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Carrier Ethernet Services

MEF Reference Presentation November 2011

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MEF Reference Presentations


Intention These MEF reference presentations are intended to give general overviews of the MEF work and have been approved by the MEF Marketing Committee Further details on the topic are to be found in related specifications, technical overviews, white papers in the MEF public site Information Center:
http://metroethernetforum.org/InformationCenter

Notice
The Metro Ethernet Forum 2011. Any reproduction of this document, or any portion thereof, shall contain the following statement: "Reproduced with permission of the Metro Ethernet Forum." No user of this document is authorized to modify any of the information contained herein.

Purpose

Carrier Ethernet Services Overview


This presentation defines the MEF Ethernet Services that represent the principal attribute of a Carrier Ethernet Network This presentation is intended to give a simple overview as a grounding for all other MEF documents

Topics
What is Carrier Ethernet? Architecture Carrier Ethernet Terminology

EVCs and Services E-Line Services


E-LAN Services

The UNI, NNI, MEN, Ethernet Virtual Connections (EVCs) Ethernet Private Line, Ethernet Virtual Private Line Multipoint Services Service Parameters, Bandwidth Profiles, Traffic Management

E-Tree Services Service Attributes

Circuit Emulation Services Carrier Ethernet Architecture for Cable Carrier Ethernet Class of Service Service Examples

March 2007

Carrier Ethernet Defined


The MEF has defined Carrier Ethernet as

A ubiquitous, standardized, carrier-class Service and Network defined by five attributes that distinguish it from familiar LAN based Ethernet

What is Carrier Ethernet?


Question:
Is it a service, a network, or a technology?

Answer for an end-user


Its a Service defined by 5 attributes

Answer for a service provider


Its a set of certified network elements that connect to transport the services offered to the customer Its a platform for value added services A standardized service for all users
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Carrier Ethernet Architecture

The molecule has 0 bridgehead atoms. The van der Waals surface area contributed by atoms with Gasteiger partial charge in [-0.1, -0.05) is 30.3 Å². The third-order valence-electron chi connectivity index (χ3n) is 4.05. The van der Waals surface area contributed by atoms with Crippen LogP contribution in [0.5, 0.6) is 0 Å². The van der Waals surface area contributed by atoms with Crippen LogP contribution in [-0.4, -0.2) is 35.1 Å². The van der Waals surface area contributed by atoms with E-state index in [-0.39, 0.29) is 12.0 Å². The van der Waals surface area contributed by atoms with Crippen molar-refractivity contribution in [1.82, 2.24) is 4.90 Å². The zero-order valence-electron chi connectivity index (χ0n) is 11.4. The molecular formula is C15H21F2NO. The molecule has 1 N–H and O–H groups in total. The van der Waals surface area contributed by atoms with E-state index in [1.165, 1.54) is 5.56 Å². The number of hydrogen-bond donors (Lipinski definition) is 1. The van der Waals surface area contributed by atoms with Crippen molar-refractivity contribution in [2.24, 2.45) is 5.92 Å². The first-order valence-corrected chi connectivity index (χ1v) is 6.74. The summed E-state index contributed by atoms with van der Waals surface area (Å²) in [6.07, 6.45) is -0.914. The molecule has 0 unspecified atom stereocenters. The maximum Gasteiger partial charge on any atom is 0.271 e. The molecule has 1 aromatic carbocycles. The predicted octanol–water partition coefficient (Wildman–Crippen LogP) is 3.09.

In a Carrier Ethernet network, data is transported across Point-to-Point and Multipoint-to-Multipoint Ethernet Virtual Connections (EVCs) according to the attributes and definitions of the E-Line, E-LAN and E-Tree services
End User Subscriber Site
UNI EVC

End User Subscriber Site

Service Provider 1 Carrier Ethernet Network


ETH UNI-N ETH ENNI-N

ENNI

Service Provider 2 Carrier Ethernet Network


ETH ENNI-N ETH UNI-N

UNI

CE
ETH UNI-C

CE
ETH UNI-C

Ethernet Services (Eth) Layer Terminology

EVC: UNI: UNI-C: UNI-N ENNI:

ENNI-N:

Ethernet Virtual Connection User Network Interface. the physical demarcation point between the responsibility of the Service Provider and the responsibility of the Subscriber UNI customer-side processes UNI network-side processes External Network to Network Interface; the physical demarcation point between the responsibility of the two Service Providers ENNI Processes
7

Carrier Ethernet Architecture


Data moves from UNI to UNI across "the network" with a layered architecture.

APP Layer ETH Layer

Application Services Layer Data Plane


(e.g., IP, MPLS, PDH, etc.)

Ethernet Services Layer


(Ethernet Service PDU)

TRAN Layer

Transport Services Layer


(e.g., IEEE 802.1, SONET/SDH, MPLS)

Control Plane

Management Plane
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When traffic moves between ETH domains is does so at the TRAN layer. This allows Carrier Ethernet traffic to be agnostic to the networks that it traverses.

MEF Carrier Ethernet Terminology


The User Network Interface (UNI)
The UNI is always provided by the Service Provider The UNI in a Carrier Ethernet Network is a physical Ethernet Interface at operating speeds 10Mbs, 100Mbps, 1Gbps or 10Gbps

Ethernet Virtual Connection (EVC) Service container Connects two or more subscriber sites (UNIs) An association of two or more UNIs Prevents data transfer between sites that are not part of the same EVC Three types of EVCs
Point-to-Point Multipoint-to-Multipoint Rooted Multipoint

Can be bundled or multiplexed on the same UNI Defined in MEF 10.2 technical specification